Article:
This post was written by School Nutrition Foundation Director Julie Abrera. Julie recently visited Knox County Public Schools to get an update on how their breakfast-in-the-classroom program is going as we enter the 2013-14 school year.
My first stop to see how universal BIC is doing in Knoxville had me on the road before 7 a.m. to visit Sarah Moore Green (SMG) Elementary School. I passed many students waiting for the bus in the early morning rain, and was glad to know that a hot breakfast would be there for them when they arrived at school.
The kitchen was in full work mode when I walked in, assembling sausage biscuits and loading fresh fruit, cereal, milk and juice in coolers and staging them for students to pick and deliver to the classrooms. By 7:20 a.m., students were quietly making their way to their classrooms to start the day.
Everyone was eating and listening to morning announcements when I stopped by Ms. Lynn’s 4th grade classroom. She said that her students enjoyed the breakfast time and she liked the structure it gave to the start of the day, knowing that everyone was fed and ready to start learning.
As breakfast wound down and the school day started, I stopped by the principal’s office with Jon Dickl, Knox County School Nutrition Director. Principal Reggie Mosley warmly welcomed me to the Sarah Moore Green campus. He was incredibly supportive of the breakfast program; Principal Mosely talked about the reduced number of late/tardy students, and said he couldn’t imagine the day starting without breakfast-in-the-classroom. His endorsement of BIC had me trying to convince him to go on the road to share its benefits with more principals!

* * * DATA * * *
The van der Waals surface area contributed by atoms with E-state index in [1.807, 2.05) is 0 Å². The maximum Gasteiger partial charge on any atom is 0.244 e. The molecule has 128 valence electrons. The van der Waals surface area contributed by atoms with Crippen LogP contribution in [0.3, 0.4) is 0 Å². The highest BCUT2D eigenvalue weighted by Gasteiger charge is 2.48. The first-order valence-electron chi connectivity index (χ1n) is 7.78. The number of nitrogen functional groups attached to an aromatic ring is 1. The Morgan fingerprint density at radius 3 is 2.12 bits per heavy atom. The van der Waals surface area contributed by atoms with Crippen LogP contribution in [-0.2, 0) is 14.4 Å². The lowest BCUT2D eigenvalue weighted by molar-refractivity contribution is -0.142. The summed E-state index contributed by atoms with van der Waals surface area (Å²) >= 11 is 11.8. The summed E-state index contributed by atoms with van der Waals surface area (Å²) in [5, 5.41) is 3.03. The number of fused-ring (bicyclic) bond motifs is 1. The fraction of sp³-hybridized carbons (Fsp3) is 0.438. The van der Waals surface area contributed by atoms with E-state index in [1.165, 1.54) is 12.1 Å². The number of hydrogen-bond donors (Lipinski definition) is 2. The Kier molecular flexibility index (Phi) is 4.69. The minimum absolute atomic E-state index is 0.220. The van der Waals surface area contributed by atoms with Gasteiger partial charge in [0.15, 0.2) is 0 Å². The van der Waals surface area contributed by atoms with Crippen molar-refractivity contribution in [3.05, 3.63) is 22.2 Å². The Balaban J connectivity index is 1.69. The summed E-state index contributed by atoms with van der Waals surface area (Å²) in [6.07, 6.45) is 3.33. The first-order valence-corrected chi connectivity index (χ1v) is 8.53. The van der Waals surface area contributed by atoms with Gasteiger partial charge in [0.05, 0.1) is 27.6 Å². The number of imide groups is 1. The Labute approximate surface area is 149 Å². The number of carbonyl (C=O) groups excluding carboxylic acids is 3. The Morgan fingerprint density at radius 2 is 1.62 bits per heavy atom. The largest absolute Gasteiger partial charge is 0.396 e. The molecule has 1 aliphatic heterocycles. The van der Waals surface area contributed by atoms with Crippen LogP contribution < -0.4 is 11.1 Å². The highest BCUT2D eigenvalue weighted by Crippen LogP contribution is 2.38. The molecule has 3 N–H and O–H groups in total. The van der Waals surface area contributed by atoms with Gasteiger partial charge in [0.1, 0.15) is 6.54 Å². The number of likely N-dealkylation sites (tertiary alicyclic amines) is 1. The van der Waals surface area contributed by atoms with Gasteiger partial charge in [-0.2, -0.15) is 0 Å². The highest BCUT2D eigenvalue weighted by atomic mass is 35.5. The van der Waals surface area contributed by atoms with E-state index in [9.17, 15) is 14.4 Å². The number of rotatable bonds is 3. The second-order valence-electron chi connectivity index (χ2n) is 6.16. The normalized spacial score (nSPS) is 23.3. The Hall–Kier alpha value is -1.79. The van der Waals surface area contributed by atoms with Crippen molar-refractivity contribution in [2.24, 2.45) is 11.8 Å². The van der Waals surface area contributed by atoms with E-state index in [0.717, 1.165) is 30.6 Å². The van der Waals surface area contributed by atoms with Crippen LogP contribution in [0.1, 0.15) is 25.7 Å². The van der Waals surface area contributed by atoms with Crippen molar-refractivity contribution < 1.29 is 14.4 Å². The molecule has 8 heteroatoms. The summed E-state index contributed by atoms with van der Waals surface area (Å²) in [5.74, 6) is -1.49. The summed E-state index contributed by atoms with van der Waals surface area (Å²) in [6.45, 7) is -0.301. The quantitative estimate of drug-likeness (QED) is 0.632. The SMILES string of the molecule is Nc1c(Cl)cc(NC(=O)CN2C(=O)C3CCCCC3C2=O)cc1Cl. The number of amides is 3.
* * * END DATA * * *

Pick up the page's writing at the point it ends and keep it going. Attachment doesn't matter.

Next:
After Sarah Moore Green, we jumped in the Knox County School Nutrition chariot to do four other school visits. All of these schools continue to see gains in breakfast participation through the Partners for Breakfast-in-the-Classroom-funded BIC program.
Cafeteria managers were utilizing the new equipment like combi-ovens and refrigeration and freezer units to accommodate more meals, serve hot items, and have a varied, student-friendly menu. Jon Dickl noted that lunch participation numbers are on the rise as well. While an increase in lunch participation can be attributed to many different factors, there was consensus among Knox County School Nutrition staff that more students enjoying the food at breakfast has been a good marketing tool for eating school lunch.
Many thanks to the great school nutrition staff, teachers, principals and school administrators in Knox County. Your enthusiasm and unwavering dedication to creating the best possible environment for students to learn, grow and thrive in Knox County inspires SNF every day.
Are you interested in implementing breakfast-in-the-classroom, but don’t know where to start? The School Nutrition Foundation’s upcoming webinar entitled “Sustainable Breakfast-in-the-Classroom Programs Start with Effective Assessments” is on Wednesday, October 16–we hope you’ll join us! Register online now.
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